One year ago during President Trump’s 2018 State of the Union Address, Matt Bellina watched eagerly from the gallery as the president encouraged Congress to pass the Right to Try law. This year, Bellina utilized the law to begin experimental treatment for his ALS. The retired Navy pilot, husband, and father of three fought tirelessly for terminally ill patients like himself to have access to investigational treatments that could save their lives. “If I’m not going to make it anyway, why shouldn’t I get to try?” asked Bellina.
The federal law was passed in May 2018. This past Tuesday, Bellina announced on Facebook that he is using the Trickett Wendler, Frank Mongiello, Jordan McLinn and Matthew Bellina Right to Try Act that bears his name. He publicly acknowledged the company BrainStorm and its CEO Chaim Lebovitz for providing him with access to the drug NurOwn.
Two drug companies, including BrainStorm, told Bellina that they’d be willing to offer him treatment if Right to Try became federal law. BrainStorm’s stem cell treatment for ALS is currently going through a Phase 3 clinical trial, but the company stated that it can’t currently offer the treatment to patients other then Bellina. This has to do with cost. It’s difficult to get the treatment to patients who can’t afford it. Allowing Bellina access was the company’s acknowledgment of his hard work to get the law passed.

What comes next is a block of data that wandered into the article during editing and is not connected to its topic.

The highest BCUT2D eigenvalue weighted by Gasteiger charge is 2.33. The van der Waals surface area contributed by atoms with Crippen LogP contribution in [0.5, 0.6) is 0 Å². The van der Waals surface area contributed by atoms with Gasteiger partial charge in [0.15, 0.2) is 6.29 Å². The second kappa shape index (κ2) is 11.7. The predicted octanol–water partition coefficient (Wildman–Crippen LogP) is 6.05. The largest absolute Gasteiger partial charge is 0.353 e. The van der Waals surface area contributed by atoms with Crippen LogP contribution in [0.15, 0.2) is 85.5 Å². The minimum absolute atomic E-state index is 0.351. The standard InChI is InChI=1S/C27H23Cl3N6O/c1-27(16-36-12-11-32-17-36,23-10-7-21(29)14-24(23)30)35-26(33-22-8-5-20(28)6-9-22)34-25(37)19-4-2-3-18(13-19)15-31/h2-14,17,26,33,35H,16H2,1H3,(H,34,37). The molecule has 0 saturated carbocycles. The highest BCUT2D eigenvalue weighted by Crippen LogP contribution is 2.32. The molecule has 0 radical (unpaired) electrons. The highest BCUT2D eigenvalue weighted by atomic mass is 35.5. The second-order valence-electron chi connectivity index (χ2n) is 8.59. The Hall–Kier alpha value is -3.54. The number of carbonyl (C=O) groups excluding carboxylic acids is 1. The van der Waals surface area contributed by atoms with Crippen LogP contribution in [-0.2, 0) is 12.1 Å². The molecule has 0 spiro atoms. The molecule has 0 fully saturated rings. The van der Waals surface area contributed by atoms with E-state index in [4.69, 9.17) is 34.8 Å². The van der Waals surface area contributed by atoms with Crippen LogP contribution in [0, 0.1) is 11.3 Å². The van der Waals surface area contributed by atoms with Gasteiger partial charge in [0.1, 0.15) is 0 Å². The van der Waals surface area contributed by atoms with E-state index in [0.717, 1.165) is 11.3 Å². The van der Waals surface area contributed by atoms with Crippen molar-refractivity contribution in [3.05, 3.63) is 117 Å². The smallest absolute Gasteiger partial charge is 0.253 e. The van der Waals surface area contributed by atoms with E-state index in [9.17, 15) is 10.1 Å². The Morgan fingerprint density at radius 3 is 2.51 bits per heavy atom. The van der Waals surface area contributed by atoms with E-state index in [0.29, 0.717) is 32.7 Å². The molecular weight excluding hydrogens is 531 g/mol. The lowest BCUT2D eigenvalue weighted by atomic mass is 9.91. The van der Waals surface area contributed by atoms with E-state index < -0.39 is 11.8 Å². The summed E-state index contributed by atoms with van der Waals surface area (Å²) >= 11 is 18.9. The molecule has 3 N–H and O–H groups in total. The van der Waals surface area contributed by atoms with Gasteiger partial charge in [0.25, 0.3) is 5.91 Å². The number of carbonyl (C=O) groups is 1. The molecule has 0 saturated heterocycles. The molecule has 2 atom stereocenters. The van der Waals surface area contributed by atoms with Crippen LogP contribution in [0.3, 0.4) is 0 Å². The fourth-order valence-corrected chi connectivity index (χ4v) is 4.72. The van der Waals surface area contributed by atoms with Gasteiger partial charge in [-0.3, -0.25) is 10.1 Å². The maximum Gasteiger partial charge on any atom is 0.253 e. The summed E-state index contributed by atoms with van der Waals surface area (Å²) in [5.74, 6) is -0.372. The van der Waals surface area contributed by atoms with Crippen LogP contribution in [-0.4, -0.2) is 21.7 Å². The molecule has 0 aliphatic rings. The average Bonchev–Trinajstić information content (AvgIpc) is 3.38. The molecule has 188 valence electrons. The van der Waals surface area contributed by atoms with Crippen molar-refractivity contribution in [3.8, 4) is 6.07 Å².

According to Bellina, the treatment is already making a difference. “I have been given a gift,” he said. “Only one month after my first round of treatment, I have improvement in the clinical strength of my right deltoid and my left bicep. My forced vital ling capacity is 23% higher and I am seeing subjective improvement in my speech and swallowing.”
President Trump’s 2019 State of the Union address Tuesday evening celebrated his accomplishment in getting the law passed. But we still have a long way to go before it starts to benefit more patients like Bellina. Bellina himself acknowledges this in a Facebook post: “For all of my brothers and sister in the ALS community,” he wrote, “I know I didn’t deserve this opportunity any more than you did. I only hope I can earn the blessing of your friendship by fighting every day until you all have the same opportunity.”
Although supporters of the law are thrilled to see a patient like Bellina begin treatment, the majority are still waiting to see more and more suffering patients gain access to drugs. But right now, one of the law’s major advocates is one step closer to playing a game of touch football with his son, and he won’t stop fighting until everyone has that chance. For that, the world should applaud.
Editor’s Note: To learn more about the “Right to Try” law, click here to visit their website.